FSWG Visits NiMet on Crop Evaluation Tour

FSWG Visits NiMet on Crop Evaluation Tour

The DG/CEO NiMet, Prof. Sani Abubakar Mashi (R) presents some NiMet publications to the Team Leader, Food Security Work Group (FSWG), Mr Traore Martial during the group's visit to NiMet headquarters, Abuja. . . Tuesday

A joint mission of agro-based, weather and climate professionals under the auspices of Food Security Working Group, FSWG, Nigeria, visited the Nigerian Meteorological Agency, NiMet, in order to evaluate the progress of this season’s agro-pastoral campaign closely with the National Meteorological and Hydrological Services Institution of the country.

The FSWG comprises of astute professionals from the Famine Early Warning Systems Networks, FEWS-NET, The Agricultural and Hydrological Meteorology, AGRHYMET, Niamey, Niger Republic, the Nigerian Meteorological Agency, NiMet, National Agricultural Extension and Research Liaison Services, NAERLS, Nigerian Hydrological Services Agency, NIHSA as well as Non-Governmental Organizations whose focus is solely on ensuring that there is adequate food security in the country.

According to the Team Leader, TRAORE Martial, ’’the overall objective of the 2017 Joint Mission is to assess the situation and the progress of the crop year in close collaboration with international and national structures (NiMet, NAERLS, NIHSA etc), NGOs and other partners involved in the monitoring of crop and food security situations in the country and the West African sub-region in general’’.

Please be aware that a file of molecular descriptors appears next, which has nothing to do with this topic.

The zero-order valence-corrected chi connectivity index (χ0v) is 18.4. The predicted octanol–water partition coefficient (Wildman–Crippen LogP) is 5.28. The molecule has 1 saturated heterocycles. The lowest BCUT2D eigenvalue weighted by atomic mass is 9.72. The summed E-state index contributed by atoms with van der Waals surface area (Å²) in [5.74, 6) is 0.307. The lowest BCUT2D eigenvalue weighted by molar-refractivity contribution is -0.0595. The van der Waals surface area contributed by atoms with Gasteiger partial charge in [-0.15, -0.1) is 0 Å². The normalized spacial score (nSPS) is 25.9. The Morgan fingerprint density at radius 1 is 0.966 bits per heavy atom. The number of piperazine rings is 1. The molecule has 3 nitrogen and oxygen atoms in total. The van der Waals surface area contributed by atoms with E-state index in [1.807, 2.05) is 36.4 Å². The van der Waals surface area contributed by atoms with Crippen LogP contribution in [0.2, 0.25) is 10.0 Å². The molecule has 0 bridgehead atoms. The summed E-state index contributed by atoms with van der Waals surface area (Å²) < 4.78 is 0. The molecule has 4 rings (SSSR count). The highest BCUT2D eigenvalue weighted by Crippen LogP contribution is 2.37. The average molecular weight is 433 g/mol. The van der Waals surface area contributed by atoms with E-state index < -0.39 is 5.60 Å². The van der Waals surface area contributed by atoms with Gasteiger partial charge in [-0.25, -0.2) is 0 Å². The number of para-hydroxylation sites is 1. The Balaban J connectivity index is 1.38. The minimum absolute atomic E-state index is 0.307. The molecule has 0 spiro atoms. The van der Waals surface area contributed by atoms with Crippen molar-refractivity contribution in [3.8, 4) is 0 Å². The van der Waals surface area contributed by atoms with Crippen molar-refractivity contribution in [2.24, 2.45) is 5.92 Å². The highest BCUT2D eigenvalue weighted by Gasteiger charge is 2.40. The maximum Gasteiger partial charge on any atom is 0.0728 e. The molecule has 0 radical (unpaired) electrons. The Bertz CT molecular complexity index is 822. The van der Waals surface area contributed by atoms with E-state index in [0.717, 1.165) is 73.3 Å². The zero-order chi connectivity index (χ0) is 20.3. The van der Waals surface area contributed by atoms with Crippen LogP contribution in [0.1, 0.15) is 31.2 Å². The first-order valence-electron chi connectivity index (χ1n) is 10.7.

The assessment report would provide an insight into how the 2017/2018 cropping season in Nigeria progressed, based on agro-meteorological and phytosanitary conditions that prevailed during the season. It would also highlight the food accessibility through food item prices, the nutritional status as well as areas in the country at high risk of food insecurity.

Responding to the Team Leader’s speech, the Director-General/CEO, NiMet, Professor Sani Abubakar Mashi, who welcomed the delegation, re-echoed the importance of weather as an important factor that could make or mar crop and food security “Weather is the single most important input as long as farming is concerned. Without weather there can never be crop productivity’’, he said.

Professor Mashi, also promised that NiMet would provide tailor-made forecasts, specifically for the areas and regions requested for by the joint mission.

The process of crop and food security evaluation is an annual activity aimed at assessing the level of production for various crops and analyzing the food security situation in the country. The exercise which is not only restricted to Nigeria, had already been conducted in other coastal countries like Ivory Coast, Togo, Sierra Leone and Liberia.